Once a concept paper has been adopted by the relevant committee, it is normally released for three months consultation to interested parties (and "specific procedures to ensure proactive and appropriate consultation" of patients, disease-specific patient organizations, and health care professionals will be developed). All comments will be considered in the development of the future guideline, and any justified concerns over the underlying principles may lead the EMEA to re-discuss aspects of the concept paper. But a concept paper will normally not be revised, as it will in any case be superseded by the subsequent guideline.

A start may be made to preparing the initial draft guideline during the consultation period, in particular where an issue of particular urgency is being addressed. The rapporteur prepares the draft text, which takes into account the comments received during the consultation, and the rapporteur may consult appropriate experts to provide further input. The text should indicate if there is only limited experience of the selected area of development, or where knowledge is fast evolving, requiring the need for subsequent updates and flexibility.

This draft is considered by the relevant EMEA working party and revised as necessary by the rapporteur, and when its members are satisfied, the text is released for consultation, normally for up to six months. Interested parties are encouraged to highlight inconsistencies of the proposed draft guidelines with related guidelines in other regions. Comments are normally expected from non-EU regulatory authorities, European industry associations, scientific or academic societies, and patient or consumer groups and health care professionals. Comments are considered and will be systematically published (unless they contain commercially confidential information and/or the author has specifically objected to publication). At this stage, the EMEA may convene a meeting with relevant interested parties to discuss aspects of a draft guideline. The rapporteur will prepare an overview of the main comments, explaining why they have—or have not—been accepted.

In line with the consultation, the text is revised, and when finalized it is submitted to the relevant scientific committee or other group for adoption, together with a proposed date for implementation. The committee and/or the European Commission adopts the final guideline, which is then published.

Guidelines normally come into operation six months after their adoption. Applicants may choose to apply a guideline before then, but competent authorities should wait until this period has expired before requiring the guideline to be taken into account. In some circumstances it may not be possible for applicants to fully comply with new guidelines within this timeframe (for instance where data were generated from trials started before the implementation of the new guideline), and the applicant should consider whether departure from the new guideline can be justified.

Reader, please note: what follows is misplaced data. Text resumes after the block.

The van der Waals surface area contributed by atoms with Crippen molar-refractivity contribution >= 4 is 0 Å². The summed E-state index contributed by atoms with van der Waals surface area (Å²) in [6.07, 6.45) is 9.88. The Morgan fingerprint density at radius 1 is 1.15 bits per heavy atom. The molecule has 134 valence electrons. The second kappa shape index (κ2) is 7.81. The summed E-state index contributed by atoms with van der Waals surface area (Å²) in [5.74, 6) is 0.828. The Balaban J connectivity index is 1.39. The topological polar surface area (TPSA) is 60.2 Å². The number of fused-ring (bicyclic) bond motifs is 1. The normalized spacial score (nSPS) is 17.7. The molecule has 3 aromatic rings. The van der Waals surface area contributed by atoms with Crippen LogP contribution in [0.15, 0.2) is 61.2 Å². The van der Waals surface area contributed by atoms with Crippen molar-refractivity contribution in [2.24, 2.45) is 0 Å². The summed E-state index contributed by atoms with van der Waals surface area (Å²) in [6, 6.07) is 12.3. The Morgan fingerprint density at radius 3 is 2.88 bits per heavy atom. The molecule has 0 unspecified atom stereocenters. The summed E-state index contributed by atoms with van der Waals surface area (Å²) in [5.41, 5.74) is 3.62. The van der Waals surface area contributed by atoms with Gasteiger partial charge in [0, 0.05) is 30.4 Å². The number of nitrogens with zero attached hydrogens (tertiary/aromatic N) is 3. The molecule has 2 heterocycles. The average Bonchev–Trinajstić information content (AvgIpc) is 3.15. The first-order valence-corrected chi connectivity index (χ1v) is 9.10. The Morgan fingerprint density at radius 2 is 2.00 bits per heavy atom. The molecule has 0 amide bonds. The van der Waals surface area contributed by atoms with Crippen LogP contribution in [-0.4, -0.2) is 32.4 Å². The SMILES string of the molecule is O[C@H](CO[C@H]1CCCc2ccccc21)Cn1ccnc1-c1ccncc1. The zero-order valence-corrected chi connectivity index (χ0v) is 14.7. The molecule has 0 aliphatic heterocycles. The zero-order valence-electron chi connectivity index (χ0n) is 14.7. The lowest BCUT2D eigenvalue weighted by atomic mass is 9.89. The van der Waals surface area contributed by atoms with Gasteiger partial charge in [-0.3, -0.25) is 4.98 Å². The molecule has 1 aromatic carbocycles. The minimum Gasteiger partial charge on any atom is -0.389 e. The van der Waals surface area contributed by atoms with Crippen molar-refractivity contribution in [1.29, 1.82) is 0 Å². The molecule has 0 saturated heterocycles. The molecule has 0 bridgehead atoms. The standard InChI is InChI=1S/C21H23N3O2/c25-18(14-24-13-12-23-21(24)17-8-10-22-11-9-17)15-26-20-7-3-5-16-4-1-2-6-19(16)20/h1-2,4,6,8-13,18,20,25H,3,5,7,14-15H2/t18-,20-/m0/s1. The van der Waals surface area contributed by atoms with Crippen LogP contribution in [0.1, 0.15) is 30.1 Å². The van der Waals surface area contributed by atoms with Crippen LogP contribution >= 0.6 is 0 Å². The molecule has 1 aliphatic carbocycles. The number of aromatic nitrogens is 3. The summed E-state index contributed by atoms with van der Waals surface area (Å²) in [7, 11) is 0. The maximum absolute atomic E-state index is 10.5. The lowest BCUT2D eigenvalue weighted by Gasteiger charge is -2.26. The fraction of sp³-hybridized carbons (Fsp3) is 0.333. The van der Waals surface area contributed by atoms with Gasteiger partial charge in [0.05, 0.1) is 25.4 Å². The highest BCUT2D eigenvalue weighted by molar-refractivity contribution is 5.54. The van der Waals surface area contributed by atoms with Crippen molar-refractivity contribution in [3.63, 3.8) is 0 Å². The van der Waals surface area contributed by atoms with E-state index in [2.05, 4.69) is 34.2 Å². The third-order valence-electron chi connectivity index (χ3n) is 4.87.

Reaction to industry comments

Some of the pharmaceutical industry comments made to the EMEA during the consultation process on this guideline were ignored as being outside the scope of the exercise. This is a pity, since they included requests such as "Reduction in data requirements should be achieved while maintaining measures proportional to the risk," or "Specific mandate to be given to scientific committees by a responsible body to consider the risk/benefit of rationalising data requirements," or "Guidelines should address the issue in a manner that minimises the impact on product development costs and medicines availability," or "Increase of data requirements restrains development of products for minor uses and minor species."

The uniformly terse reply of the EMEA to all these comments was: "Outside the scope of this procedure."

An even more trenchant comment—"Industry should not have to justify noncompliance with not legally binding guidelines"—was equally dismissed: "Not agreed," said EMEA; "The guidelines are applicable unless justified."

Now, at least, the organizations that made these comments have the chance to assess how far their views have been taken into account!